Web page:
I have now read all five of Sarah Waters’ novels and although I did enjoy this one, I think it suffered from being read last. As a debut novel it is mature and well-written and does compare well to her later work, but the others had plots that were more interesting to me personally which is why this one is probably my least favourite.

Tipping the Velvet is the latest Virago Book Club choice. I received a copy from Virago for review.

Review: The Night Watch by Sarah Waters

The Night Watch follows the lives of four very different people during and after World War II. There’s Kay, who drove an ambulance during the war, but now, in 1947, there’s something missing from her life and she wanders the streets of London on her own, a lost and lonely figure. There’s Helen, who is feeling insecure in her relationship with the sophisticated Julia. Then there’s Viv, having problems of her own with her boyfriend Reggie, an ex-soldier. And finally, we meet Viv’s brother Duncan, who was in prison during the war and is still haunted by events in his past.

The story quickly becomes so complex and involved that it would be difficult to tell you any more about the plot without spoiling it. What I can tell you about though, is the structure of the book, which was very unusual. The story begins by introducing us to the characters in 1947, after the war has ended, then moves back in time to 1944, and then in the final section goes back further still to 1941. I both liked this structure and disliked it.

I liked it because of the way it led to some surprising revelations about the characters and their histories. I disliked it because so many storylines were left unresolved. I wanted to know what happened; I wanted to know whether Kay, Helen, Viv and Duncan would find happiness. I think this is probably the first Sarah Waters book I’ve read where I really loved and cared about the characters – they all felt so real and believable. But while the book answered some of the questions about the characters’ pasts, I was left with a lot of unanswered questions about their futures.

In comparison to Sarah Waters’ other books, this one feels much more subdued and quiet, with an overall mood of sadness. Apart from relating some of the obvious horrors of war which affected society as a whole, there are some heartbreaking moments in the personal stories of all four main characters (the story that affected me the most was probably Viv’s). I also found it interesting to read about the various jobs that were available to women during the war. With so many of the men away fighting, this was a time when it was deemed acceptable for women to do jobs that would previously have been done by the men. Kay, as I mentioned, was an ambulance driver, and there were other women also doing the same work. Helen and Viv were employed in more conventional office jobs, but were still contributing to the war effort with Helen providing support for people who had lost their homes or were in financial difficulties, and Viv working as a typist for the Ministry of Food.

As I’ve come to expect from Sarah Waters’ books, The Night Watch is both well written and well researched. She manages to incorporate an incredible amount of detail into the book, but the detail never overwhelms the story. I would recommend this to anyone who enjoys reading about life during World War II and the effects of the war on the lives of ordinary people. But if you loved Fingersmith and are looking for more of the same, I should warn you that this book is about as different from Fingersmith as you could imagine!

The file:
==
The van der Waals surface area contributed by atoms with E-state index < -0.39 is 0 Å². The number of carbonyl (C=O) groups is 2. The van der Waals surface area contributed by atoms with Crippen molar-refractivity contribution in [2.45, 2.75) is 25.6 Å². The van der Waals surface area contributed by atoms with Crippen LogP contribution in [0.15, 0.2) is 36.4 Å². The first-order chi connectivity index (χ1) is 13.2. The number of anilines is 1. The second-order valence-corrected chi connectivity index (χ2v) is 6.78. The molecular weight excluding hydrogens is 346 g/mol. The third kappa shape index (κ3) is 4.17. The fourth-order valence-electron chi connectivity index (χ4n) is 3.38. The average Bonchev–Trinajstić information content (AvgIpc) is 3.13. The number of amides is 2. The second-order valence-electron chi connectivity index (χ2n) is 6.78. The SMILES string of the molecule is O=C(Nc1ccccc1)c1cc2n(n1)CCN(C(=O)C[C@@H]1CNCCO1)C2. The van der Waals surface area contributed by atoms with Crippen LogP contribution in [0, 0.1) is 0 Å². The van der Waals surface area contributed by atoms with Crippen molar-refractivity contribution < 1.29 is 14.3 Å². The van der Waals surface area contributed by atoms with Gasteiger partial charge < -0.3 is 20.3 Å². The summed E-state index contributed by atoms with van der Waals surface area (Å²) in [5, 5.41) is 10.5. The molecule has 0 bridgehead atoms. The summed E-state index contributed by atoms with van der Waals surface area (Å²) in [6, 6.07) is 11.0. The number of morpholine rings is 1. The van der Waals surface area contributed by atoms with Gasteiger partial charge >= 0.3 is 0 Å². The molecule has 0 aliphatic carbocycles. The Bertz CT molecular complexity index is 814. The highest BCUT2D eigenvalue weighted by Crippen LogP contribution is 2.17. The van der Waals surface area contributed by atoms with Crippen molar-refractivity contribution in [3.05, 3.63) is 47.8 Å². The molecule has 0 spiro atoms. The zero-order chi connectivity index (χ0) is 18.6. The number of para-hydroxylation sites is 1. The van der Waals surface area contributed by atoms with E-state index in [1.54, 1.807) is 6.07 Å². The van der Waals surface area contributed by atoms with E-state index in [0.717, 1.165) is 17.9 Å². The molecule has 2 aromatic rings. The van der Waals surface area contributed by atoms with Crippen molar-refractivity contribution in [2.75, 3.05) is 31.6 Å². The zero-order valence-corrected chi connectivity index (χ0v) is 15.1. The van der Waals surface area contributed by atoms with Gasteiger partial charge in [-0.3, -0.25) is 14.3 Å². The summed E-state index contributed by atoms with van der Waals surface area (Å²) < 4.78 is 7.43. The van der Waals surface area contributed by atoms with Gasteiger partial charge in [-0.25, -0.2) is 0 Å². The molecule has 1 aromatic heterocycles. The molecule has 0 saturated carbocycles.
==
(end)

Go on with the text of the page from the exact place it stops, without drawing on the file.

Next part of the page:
Recommended.

Review: The Little Stranger by Sarah Waters

This is the third Sarah Waters book I’ve read this year, the other two being Affinity and Fingersmith, and I think this one is my favourite. I seem to be in the minority though, as I’ve seen some very mixed reviews of this book.

The Little Stranger is set in Warwickshire just after the end of World War II. When Dr Faraday is called to Hundreds Hall, home of the Ayres family, to treat their young maid, he can’t help noticing that the house has deteriorated since he was last there as a boy. Striking up a friendship with Mrs Ayres and her daughter Caroline, Dr Faraday begins to spend more and more time at Hundreds – and becomes involved in a series of increasingly strange and terrifying events.

This is a typical haunted house story, yet it was psychologically fascinating, very suspenseful – and genuinely spooky. I always find poltergeist-type phenomena very disturbing to read about and there’s plenty of that in this book, from moving furniture and inexplicable fires, to tapping noises, ringing telephones and mysterious handwriting that appears on the walls. I had to avoid reading this book late at night because I knew it would scare me if I did!

I have said before that I think one area where Sarah Waters really excels is in creating believable and vivid settings for her stories. She has done this to perfection in the two Victorian novels that I’ve read, and does it again here with her portrayal of life in post-war Britain – the class system, the economy, housing, medical care and the introduction of the NHS.

Another thing I loved about this book is that it’s not immediately obvious what’s going on, which allows the reader to be a detective. Is Hundreds Hall really haunted? Is there a rational explanation for the supernatural occurrences? Or is someone playing a cruel trick? And if it is a trick, who is responsible for it? I think I suspected every character at some point in the novel! Then there’s Hundreds itself, which is almost a character in its own right – perhaps the most important ‘character’ in the book. It seems to be symbolic that as the house falls further into neglect and disrepair, the Ayres family themselves begin to fall apart one by one.

I was hoping that by the end of the story everything would become clear. However, after finishing the book I am still no closer to knowing exactly what had happened at Hundreds than I was at the beginning. The final few chapters of the book are very ambiguous and leave the story open to interpretation. It was slightly frustrating not to be given all the answers, but in the end it didn’t really matter because the story was wonderful anyway – and even a few days later I’m still thinking about it and wondering whether I’ve interpreted things correctly.